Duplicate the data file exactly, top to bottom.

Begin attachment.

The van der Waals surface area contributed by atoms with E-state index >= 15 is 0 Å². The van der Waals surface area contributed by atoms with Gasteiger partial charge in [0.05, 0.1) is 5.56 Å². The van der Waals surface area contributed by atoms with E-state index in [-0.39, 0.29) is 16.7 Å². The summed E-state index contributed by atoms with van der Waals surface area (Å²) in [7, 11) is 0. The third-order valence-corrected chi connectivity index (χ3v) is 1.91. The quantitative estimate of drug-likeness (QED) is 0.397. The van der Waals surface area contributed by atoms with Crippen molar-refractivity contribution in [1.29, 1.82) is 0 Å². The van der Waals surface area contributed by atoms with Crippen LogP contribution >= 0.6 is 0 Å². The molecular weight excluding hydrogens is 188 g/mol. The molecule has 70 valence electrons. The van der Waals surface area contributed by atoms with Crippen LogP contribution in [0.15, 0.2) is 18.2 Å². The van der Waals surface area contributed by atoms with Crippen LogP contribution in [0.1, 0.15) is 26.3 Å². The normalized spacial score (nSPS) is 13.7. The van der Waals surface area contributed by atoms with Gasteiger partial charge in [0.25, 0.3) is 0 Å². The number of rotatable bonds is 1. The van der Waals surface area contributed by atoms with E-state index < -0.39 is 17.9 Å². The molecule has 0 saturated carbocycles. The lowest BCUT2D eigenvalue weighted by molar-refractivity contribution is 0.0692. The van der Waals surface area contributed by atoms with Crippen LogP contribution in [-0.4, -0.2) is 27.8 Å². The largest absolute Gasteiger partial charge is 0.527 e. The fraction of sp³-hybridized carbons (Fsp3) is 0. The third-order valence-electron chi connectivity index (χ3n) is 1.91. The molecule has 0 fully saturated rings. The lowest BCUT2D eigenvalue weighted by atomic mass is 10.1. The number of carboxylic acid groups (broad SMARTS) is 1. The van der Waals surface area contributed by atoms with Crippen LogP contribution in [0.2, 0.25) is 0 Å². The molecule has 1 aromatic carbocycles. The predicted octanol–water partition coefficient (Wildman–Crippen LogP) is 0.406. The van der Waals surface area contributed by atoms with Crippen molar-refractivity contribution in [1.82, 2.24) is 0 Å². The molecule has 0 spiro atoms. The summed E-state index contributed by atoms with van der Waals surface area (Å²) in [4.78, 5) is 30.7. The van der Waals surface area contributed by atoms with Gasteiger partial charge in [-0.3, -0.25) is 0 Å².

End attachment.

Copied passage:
The van der Waals surface area contributed by atoms with E-state index >= 15 is 0 Å². The van der Waals surface area contributed by atoms with Gasteiger partial charge in [0.05, 0.1) is 5.56 Å². The van der Waals surface area contributed by atoms with E-state index in [-0.39, 0.29) is 16.7 Å². The summed E-state index contributed by atoms with van der Waals surface area (Å²) in [7, 11) is 0. The third-order valence-corrected chi connectivity index (χ3v) is 1.91. The quantitative estimate of drug-likeness (QED) is 0.397. The van der Waals surface area contributed by atoms with Crippen molar-refractivity contribution in [1.29, 1.82) is 0 Å². The van der Waals surface area contributed by atoms with Crippen LogP contribution >= 0.6 is 0 Å². The molecular weight excluding hydrogens is 188 g/mol. The molecule has 70 valence electrons. The van der Waals surface area contributed by atoms with Crippen LogP contribution in [0.15, 0.2) is 18.2 Å². The van der Waals surface area contributed by atoms with Crippen LogP contribution in [0.1, 0.15) is 26.3 Å². The normalized spacial score (nSPS) is 13.7. The van der Waals surface area contributed by atoms with Gasteiger partial charge in [0.25, 0.3) is 0 Å². The number of rotatable bonds is 1. The van der Waals surface area contributed by atoms with E-state index < -0.39 is 17.9 Å². The molecule has 0 saturated carbocycles. The lowest BCUT2D eigenvalue weighted by molar-refractivity contribution is 0.0692. The van der Waals surface area contributed by atoms with Crippen LogP contribution in [-0.4, -0.2) is 27.8 Å². The largest absolute Gasteiger partial charge is 0.527 e. The fraction of sp³-hybridized carbons (Fsp3) is 0. The third-order valence-electron chi connectivity index (χ3n) is 1.91. The molecule has 0 fully saturated rings. The lowest BCUT2D eigenvalue weighted by atomic mass is 10.1. The number of carboxylic acid groups (broad SMARTS) is 1. The van der Waals surface area contributed by atoms with Crippen LogP contribution in [0.2, 0.25) is 0 Å². The molecule has 1 aromatic carbocycles. The predicted octanol–water partition coefficient (Wildman–Crippen LogP) is 0.406. The van der Waals surface area contributed by atoms with Crippen molar-refractivity contribution in [1.82, 2.24) is 0 Å². The molecule has 0 spiro atoms. The summed E-state index contributed by atoms with van der Waals surface area (Å²) in [4.78, 5) is 30.7. The van der Waals surface area contributed by atoms with Gasteiger partial charge in [-0.3, -0.25) is 0 Å².